The final task before the optional activities was to think about the design aspects of our proposed work.  Although my Fake News and Facts project uses concordances and collation, I wanted to think about something on a rather bigger scale, so I imagined a larger corpus of ballad texts and news pamphlets to search for any features that were particularly common or common to both in the period prior to the civil war.  The question is whether the data would be skewed by the inclusion of all ballads rather than exclusively topical ones.   The restriction to topical ballads (and news pamphlets) would in itself be subjective, whereas the inclusion of all ballads might show up other common features that we would not otherwise spot, so as far as I’m concerned the jury is still out on that question! 

The corpus would be quite large, but as it is an opportunistic corpus based on only those texts which have survived, it would not be anything like as large as some that have been mentioned on the course. Annotation might be helpful, in terms of divisions between headings and body text, as this might highlight particularly sensational language which is used to grab attention, or news lexicon which highlights topicality, novelty and truth claims. 

At the end of September I went down to London to hear a paper by Chris Marsh at the Royal Historical Society, so I took the opportunity to travel down a bit ahead of time and spend the afternoon in the British Library.  This is something I haven’t done for a couple of years, for one thing because it isn’t all that easy for me to get down there, but also because up to now I’ve been working mainly on the documents that I found while I was carrying out my doctoral research.  But with the submission of the manuscript to Routledge, the time has come to move on.  This post is less about what I found when I was there and more about the process of carrying out the research itself.  It’s about how I work.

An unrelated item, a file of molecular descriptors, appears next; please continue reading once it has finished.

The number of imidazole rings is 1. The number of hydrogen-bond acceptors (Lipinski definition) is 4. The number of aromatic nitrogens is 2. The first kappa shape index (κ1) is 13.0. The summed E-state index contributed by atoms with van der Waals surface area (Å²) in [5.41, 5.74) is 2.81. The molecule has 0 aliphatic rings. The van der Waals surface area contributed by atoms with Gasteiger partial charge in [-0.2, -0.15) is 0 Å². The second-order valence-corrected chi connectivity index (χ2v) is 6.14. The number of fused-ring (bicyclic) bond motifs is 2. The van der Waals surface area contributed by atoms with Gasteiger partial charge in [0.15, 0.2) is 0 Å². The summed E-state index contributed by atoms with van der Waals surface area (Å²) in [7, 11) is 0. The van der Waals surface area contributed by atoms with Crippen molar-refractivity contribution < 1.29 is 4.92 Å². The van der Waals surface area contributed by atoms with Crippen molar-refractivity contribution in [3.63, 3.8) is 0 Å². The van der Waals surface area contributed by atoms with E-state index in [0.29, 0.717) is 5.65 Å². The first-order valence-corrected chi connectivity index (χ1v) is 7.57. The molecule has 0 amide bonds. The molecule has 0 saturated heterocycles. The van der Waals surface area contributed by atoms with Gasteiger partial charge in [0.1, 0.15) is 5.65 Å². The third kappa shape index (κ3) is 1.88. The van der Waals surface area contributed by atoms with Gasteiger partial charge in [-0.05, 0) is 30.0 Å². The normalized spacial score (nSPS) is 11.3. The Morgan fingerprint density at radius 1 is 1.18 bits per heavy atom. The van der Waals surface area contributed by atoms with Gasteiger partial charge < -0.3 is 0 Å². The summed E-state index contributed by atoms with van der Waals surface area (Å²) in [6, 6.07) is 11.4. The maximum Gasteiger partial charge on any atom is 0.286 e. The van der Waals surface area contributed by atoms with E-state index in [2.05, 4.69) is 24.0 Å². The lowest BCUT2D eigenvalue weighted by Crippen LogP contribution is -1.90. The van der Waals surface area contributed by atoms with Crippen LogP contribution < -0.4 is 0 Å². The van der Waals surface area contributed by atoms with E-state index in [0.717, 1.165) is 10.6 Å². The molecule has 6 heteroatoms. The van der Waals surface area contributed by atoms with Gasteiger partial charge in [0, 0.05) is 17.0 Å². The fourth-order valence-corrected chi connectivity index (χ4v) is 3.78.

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I only knew that I would be going to London a couple of days in advance, so I had to drop everything and start finding something to look at when I was there.  The first job, in fact, was to check up on how to renew my reader’s pass, as it had expired since I last went.  Once I’d got that sorted out, I knew that I would only have a few hours in the library itself. This affects the way I work, I think: I need to make sure that I am well prepared with a list of exactly what I want to look at.

I ran a search on the British Library Archives and Manuscripts catalogue for ‘ballad’, up to the mid-seventeenth century, and read through the descriptions of each result (of which there were many).  If I thought it looked potentially interesting, I copied the entry into Word, making each manuscript number a heading and including the descriptions for each entry.  It makes for a long document (at the moment, it’s 45 pages long!), but at least every item was easily accessible and the descriptions mean that when I’m in the library I know what I’m looking for and where to find it in the manuscript itself.  Next, I sorted the descriptions into the order that I wanted to look at them – by which I mean I put the materials I wanted to see first at the top of my list, running right down to the ones I considered to be less urgent.  Finally, I logged into my British Library account and pre-ordered as many as I could for the day of my visit.